The Magazine

The Two-Front War

Pakistan is finally doing its part. Now we need to do ours.

Nov 9, 2009, Vol. 15, No. 08 • By FREDERICK W. KAGAN
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The withdrawal of American interest from Afghanistan coincided with a series of somewhat-related crises that turned Pakistan sharply away from the United States and much more toward the Islamist camp. Long-simmering discontent in Indian-controlled Kashmir erupted into open violence in 1989. Pakistan's support for the Kashmiri militants led to U.S. condemnation of Islamabad's support for terrorism. The Kashmir crisis, among many other things, led to the deposition of Prime Minister Benazir Bhutto (Zulfiqar's daughter) in August 1990, further fracturing the U.S.-Pakistan relationship. In October 1990, finally, President George H. W. Bush refused to make the annual certification that Pakistan did not possess a nuclear weapon required by the Pressler Amendment of 1985. As a result, all U.S. aid to Pakistan--including military exchange programs--was cut off.

One important figure among the mujahedeen was a Palestinian Islamist named Abdullah Azzam. His fiery sermons to raise money and support in Saudi Arabia found an eager follower in Osama bin Laden, who migrated to the Afghan fight in the mid 1980s and continued to work with Azzam in Peshawar. In 1987, Azzam founded an organization in Pakistan called Markaz Dawat-ul Irshad (Center for Religious Learning and Propagation, also known as Jamaat ut-Dawa), together with Hafiz Mohammad Saeed. Azzam was assassinated in 1989, but his protégés did him proud--bin Laden by founding al Qaeda, Saeed by founding the Lashkar-e-Taiba, "Army of the Pure," to serve as the militant wing of the Markaz Dawat-ul Irshad.

The purpose of the Lashkar-e-Taiba (LeT) was to inspire jihadism among the world's Muslims. Saeed once said, "We believe in [Samuel P.] Huntington's clash of civilizations, and our jihad will continue until Islam becomes the dominant religion." Saeed established the movement's base at Muridke, a town near Lahore in the heart of Punjab, where he aimed to develop a model city to serve as an exemplar of the sort of Islamist government for which he was fighting. The outbreak of conflict in Kashmir led Saeed to focus his nascent organization on that conflict--thereby earning the support of the ISI in addition to the continued support of the Saudi backers who had helped him establish the group in the first place.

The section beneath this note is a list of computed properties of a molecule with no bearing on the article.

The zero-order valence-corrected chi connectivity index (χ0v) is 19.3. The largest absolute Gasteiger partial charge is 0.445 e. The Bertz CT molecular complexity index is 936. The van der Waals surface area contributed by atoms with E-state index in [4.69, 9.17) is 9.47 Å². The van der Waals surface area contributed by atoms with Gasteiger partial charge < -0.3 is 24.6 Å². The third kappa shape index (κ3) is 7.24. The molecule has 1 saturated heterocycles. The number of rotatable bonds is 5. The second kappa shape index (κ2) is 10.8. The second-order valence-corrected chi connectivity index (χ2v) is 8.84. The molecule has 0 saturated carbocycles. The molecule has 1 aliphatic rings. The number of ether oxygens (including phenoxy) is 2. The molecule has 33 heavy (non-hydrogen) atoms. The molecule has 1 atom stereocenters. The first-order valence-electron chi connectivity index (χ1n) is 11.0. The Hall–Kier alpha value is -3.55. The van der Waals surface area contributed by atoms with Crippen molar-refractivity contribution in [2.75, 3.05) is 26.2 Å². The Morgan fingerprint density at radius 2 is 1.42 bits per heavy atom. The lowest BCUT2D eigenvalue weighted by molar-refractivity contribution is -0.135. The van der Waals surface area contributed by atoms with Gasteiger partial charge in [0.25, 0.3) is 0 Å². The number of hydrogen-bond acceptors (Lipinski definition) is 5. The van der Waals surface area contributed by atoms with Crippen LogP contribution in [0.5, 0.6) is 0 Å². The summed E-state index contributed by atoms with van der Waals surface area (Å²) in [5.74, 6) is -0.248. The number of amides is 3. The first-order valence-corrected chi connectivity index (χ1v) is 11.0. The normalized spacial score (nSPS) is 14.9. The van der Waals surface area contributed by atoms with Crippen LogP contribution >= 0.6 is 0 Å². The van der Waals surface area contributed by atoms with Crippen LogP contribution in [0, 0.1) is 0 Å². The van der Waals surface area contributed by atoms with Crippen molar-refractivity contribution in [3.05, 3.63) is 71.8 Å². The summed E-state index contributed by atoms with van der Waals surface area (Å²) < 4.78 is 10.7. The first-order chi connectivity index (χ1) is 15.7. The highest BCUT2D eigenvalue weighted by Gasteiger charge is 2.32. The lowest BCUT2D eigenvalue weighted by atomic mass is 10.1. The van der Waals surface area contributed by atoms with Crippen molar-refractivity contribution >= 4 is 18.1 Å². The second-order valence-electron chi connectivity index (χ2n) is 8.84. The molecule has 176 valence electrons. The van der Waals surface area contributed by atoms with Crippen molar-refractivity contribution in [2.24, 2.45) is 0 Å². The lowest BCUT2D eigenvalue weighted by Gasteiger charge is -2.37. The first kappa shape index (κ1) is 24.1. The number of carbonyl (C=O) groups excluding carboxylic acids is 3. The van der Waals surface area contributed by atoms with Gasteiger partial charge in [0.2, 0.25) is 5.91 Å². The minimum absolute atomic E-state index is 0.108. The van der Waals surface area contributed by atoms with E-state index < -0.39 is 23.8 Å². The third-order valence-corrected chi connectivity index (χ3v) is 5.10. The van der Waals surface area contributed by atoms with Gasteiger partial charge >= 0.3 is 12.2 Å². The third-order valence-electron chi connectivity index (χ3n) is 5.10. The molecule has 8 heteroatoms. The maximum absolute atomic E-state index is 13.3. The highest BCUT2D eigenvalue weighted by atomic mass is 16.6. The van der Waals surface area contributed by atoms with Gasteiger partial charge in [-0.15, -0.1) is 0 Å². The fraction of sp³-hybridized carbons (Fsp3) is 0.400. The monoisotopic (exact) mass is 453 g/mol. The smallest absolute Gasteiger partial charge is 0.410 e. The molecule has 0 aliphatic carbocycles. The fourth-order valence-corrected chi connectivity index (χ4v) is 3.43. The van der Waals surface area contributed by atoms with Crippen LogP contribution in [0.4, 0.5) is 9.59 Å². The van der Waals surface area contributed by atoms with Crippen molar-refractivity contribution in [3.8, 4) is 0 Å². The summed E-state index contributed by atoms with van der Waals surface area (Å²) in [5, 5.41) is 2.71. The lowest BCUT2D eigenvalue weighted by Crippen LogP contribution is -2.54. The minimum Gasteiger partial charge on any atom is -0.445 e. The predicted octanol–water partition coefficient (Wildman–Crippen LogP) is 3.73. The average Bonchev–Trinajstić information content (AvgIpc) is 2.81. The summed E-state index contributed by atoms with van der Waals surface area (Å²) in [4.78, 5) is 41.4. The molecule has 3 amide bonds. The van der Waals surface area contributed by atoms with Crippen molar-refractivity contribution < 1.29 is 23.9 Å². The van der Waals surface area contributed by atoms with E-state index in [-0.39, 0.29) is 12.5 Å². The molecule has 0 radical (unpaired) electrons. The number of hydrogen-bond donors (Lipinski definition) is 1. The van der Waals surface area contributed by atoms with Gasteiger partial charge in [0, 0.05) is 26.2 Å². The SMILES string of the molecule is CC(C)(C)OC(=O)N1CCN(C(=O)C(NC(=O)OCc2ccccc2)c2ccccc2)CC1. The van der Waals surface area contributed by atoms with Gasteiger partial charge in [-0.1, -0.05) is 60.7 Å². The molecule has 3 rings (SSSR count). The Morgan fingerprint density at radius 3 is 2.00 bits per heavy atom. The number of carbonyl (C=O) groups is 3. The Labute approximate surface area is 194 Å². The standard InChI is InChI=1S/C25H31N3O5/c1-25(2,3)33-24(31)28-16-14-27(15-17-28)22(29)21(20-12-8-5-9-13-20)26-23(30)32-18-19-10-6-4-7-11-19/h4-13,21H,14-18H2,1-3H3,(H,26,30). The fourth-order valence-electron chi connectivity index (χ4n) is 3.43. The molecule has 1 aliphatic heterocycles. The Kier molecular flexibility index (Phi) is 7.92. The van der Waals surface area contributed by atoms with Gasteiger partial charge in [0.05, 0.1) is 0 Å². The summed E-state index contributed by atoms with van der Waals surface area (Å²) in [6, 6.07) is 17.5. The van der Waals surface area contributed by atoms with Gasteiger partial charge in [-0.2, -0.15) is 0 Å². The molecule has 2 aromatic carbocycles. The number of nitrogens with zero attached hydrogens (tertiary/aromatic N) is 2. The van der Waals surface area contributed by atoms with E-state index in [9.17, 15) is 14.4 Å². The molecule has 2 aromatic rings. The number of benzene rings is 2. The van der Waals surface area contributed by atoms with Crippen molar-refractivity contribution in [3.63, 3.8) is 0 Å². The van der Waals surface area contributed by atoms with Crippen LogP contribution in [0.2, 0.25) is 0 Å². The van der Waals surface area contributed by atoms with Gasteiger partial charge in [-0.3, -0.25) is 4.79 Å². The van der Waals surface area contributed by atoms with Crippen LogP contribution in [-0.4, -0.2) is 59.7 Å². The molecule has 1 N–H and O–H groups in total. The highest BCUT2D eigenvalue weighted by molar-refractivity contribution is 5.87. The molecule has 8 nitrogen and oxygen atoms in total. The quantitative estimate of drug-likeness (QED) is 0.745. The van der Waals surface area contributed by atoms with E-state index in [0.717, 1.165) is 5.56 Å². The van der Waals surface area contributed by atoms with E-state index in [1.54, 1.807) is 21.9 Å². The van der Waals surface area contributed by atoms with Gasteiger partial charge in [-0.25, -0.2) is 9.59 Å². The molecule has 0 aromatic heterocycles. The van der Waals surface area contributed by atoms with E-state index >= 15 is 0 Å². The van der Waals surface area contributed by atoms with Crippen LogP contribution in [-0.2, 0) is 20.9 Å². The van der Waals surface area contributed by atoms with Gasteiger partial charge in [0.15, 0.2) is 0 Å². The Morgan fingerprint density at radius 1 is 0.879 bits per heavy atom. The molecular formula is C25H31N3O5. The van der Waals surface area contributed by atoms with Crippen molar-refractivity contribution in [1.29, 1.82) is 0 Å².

Pakistan drifted generally away from the United States and toward the Islamists in the 1990s. Army chief of staff Mirza Aslam Beg called the 1991 Gulf war "a Western-Zionist game plan to neutralize the Muslim World," as Shuja Nawaz writes, adding that Beg also initiated negotiations with the Islamic Republic of Iran to ensure Pakistan's "strategic depth" in the event of a war with India. Pakistan recognized the Taliban government in Kabul in 1996 (virtually the only government to do so other than Saudi Arabia and the United Arab Emirates). The revelation of a missile deal between North Korea and Pakistan led to further U.S. sanctions in 1998. Pakistan then tested six nuclear weapons in May 1998 following the testing of an Indian weapon, straining relations with Washington even more. Tensions rose still further when Pakistani forces entered Indian-controlled Kashmir in 1999. General Pervez Musharraf finally seized power in a military coup in 1999 and suspended the constitution.

The 9/11 attacks thus found Pakistan locked in a close embrace with the Taliban in Afghanistan and with Islamist groups such as the LeT within Pakistan itself. That was the context in which Secretary of State Colin Powell delivered an ultimatum to Musharraf: Pakistan must be either with the United States or against it in the coming war on terror.

Musharraf did not demur. He supported the U.S. military operation against the Afghan Taliban government he had helped bring to power, announced his opposition to al Qaeda, and outlawed the LeT. But the change was too sudden for members of the security services who had long-established relationships with the groups against which Musharraf had suddenly turned. With or without Musharraf's orders, the ISI helped resettle Mullah Omar and the Haqqanis in Pakistan and continued to support them. Failings in the American military strategy in 2001--notably the refusal by Defense Secretary Donald Rumsfeld to deploy ground forces to cut off the retreat of al Qaeda fighters from northern Afghanistan--allowed both Taliban and al Qaeda leaders and troops to escape.